Projects Outputs


Enhancing health worker performance in Ethiopia with mHealth

Health extension workers (HEW) in Ethiopia occupy a unique position by providing a vital link between communities and the health sector. The front line of Ethiopia’s primary health system, HEWs shoulder the tremendous responsibility of providing services to families and communities. They also transmit information to higher-level facilities to ensure appropriate care for patients and adequate resources for treating them. for more see the link below.

In Shebedino REACHOUT’s Quality Improvement approach is here to stay

 By Rosalind Steege

 The European Commission funding of the REACHOUT project may have officially come to an end, but the impact of the work and its legacy will surely live on. This became apparent to me when I was fortunate enough to visit the REACH team in Ethiopia for the project’s final dissemination meeting. REACHOUT has been working for the past five years in Shebedino district just outside of Hawassa.

 It had been a year since my last visit and the road from Hawassa to Shebedino (where the project was implemented) is still being worked on, it makes for a strenuous journey as stretches of new tarmac are interspersed with patches of rubble that would challenge even the best suspension mechanisms. Over time of course, piece by piece, the rubble will be filled in until inevitably one 25km swathe of smooth tarmac will connect the two and greatly improve the efficiency (not to mention comfort) of the journey. Travelling this bumpy road on the way to visit the health centres in Shebedino, I couldn’t help but reflect on how the incremental step by step approach they have taken to building the road, is not dissimilar to the approach REACHOUT has taken with its Quality Improvement (QI) cycles, where QI teams use a PDSA (plan, do study, act) approach resulting in continuous incremental improvements that expands the overall quality of health service provision. for more see the link below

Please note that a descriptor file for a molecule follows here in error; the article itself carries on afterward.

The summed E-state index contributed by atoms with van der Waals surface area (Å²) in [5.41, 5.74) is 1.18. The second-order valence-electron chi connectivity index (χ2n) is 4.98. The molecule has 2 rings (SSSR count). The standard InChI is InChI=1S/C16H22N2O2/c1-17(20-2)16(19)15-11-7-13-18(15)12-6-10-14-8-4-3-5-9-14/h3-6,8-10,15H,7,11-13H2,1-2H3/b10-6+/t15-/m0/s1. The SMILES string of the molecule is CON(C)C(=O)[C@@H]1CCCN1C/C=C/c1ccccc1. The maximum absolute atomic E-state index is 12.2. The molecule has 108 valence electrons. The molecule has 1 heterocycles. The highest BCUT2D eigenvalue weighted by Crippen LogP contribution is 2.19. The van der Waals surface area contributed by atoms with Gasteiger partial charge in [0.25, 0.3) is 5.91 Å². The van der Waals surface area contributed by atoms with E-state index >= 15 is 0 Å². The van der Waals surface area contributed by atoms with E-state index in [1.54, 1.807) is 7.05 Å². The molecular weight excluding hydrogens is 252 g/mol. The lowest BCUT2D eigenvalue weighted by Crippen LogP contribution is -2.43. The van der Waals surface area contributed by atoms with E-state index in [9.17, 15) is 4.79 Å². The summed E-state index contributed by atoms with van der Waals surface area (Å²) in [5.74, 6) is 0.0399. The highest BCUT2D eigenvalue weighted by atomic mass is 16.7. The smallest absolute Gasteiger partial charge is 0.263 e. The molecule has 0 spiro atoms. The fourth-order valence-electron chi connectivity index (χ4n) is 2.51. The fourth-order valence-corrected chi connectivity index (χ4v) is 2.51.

Ethiopia: Health System

In 2004 Ethiopia launched its internationally acclaimed Health Extension Program, a national health policy which included community-based health interventions.  The aim of this strategy was to achieve universal coverage in primary health care for the rural population.  Female health extension workers were trained and paid by the government. They work in the community at ‘health posts’ covering populations of 5000 on average and delivering primary health services under sixteen separate health packages under the Health Extension Program. The health extension workers are supported by volunteer community health promoters, the ‘health development army’, who train ‘model families’ to implement health initiatives and to serve as role models or graduated households, showing the benefits to their village. The health development army links one model family to five other households. In Ethiopia, the community in general has benefited from political commitment to deliver primary health services to the community, but more is to be done to ensure universal coverage.




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